Portage police, volunteers host seniors for Halloween
In the spirit of Halloween fun for all ages, the Portage Police Department is hosting a Senior Safe Night Out.
The annual program, held at the Portage City Municipal Building, will open with a social hour at 3 p.m. Saturday followed by bingo, a chili/soup and sandwich dinner, music and costume contest awards. Country music will be provided by one-man-band Jeff Shaw.
Tickets cost $5 and are available at the Portage Police Department.
The Senior Safe Night Out will provide a drop-off point for the Portage Police Department’s Drug Take Back, in which visitors can safely dispose of extra or expired medication.
The program is presented by the Portage Police Department in coordination with Seniors and Law Enforcement Together, which supports The Right Information And Direction (TRIAD) to reduce criminal victimization of the elderly.
“Each community does it differently and they all have their own programs,” said Dane County TRIAD organizer Mary Stamstad.
She said the recent Madison TRIAD Conference had about 200 participants, including representatives from the 20 statewide TRIAD organizations that are supported by the National Sheriffs’ Association.
“At these large conferences, a lot of the participants are people who work with older people who don’t understand,” Stamstad said, listing concerns including bullying, safe use and disposal of prescription opioids, and “just being taken advantage of.”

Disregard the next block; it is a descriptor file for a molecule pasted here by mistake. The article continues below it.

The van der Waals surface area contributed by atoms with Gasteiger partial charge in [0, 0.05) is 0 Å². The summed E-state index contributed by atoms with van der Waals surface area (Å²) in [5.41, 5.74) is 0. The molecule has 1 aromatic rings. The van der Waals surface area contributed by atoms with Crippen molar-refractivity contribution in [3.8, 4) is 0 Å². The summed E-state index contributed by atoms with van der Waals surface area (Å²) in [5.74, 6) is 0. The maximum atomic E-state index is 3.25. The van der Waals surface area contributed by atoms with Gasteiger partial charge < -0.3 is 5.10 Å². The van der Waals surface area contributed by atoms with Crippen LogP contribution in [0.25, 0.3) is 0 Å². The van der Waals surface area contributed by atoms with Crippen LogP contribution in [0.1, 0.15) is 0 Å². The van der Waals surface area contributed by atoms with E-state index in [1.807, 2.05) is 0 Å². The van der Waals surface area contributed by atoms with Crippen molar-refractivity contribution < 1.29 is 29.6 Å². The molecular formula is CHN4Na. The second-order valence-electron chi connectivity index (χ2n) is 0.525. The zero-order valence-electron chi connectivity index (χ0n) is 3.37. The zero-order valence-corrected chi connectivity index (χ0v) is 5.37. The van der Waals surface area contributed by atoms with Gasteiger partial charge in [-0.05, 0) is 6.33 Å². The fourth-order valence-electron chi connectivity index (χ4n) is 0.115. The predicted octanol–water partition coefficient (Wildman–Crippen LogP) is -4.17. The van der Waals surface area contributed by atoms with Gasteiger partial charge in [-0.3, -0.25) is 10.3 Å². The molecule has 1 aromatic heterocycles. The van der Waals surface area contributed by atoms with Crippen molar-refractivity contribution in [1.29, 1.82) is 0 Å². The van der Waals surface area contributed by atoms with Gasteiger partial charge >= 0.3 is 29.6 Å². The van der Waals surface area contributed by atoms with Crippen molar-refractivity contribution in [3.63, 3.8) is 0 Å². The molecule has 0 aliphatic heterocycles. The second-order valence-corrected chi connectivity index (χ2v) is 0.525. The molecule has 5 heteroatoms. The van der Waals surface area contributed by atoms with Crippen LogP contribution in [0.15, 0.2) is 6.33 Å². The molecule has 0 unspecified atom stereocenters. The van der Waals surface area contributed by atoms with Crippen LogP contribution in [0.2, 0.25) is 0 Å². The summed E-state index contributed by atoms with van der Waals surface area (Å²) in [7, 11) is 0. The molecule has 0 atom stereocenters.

Stamstad was introduced to TRIAD in 1998 as the director of the volunteer group RSVP Dane County and is familiar with Portage’s history with the program.
“Portage was one of the first and (Portage Police Lt.) Penny Kiefer was really involved,” Stamstad said.
Since Kiefer retired in 2016, the role of department liaison has been taken up by Officer Teresa Johnson and Community Service Officer Jerilyn Jerome Scott.
TRIAD has lost some branches throughout Wisconsin, Stamstad said, making regional conferences valuable to work toward outreach and retention and development of new programs.
“The idea is to work for that area,” Stamstad said. “So we do surveys to try to find out what people are interested in.”
At the most recent conference, the topic that had the strongest response, according to Stamstad, was fraud prevention, which has been an ongoing challenge for departments seeking to protect seniors from scams.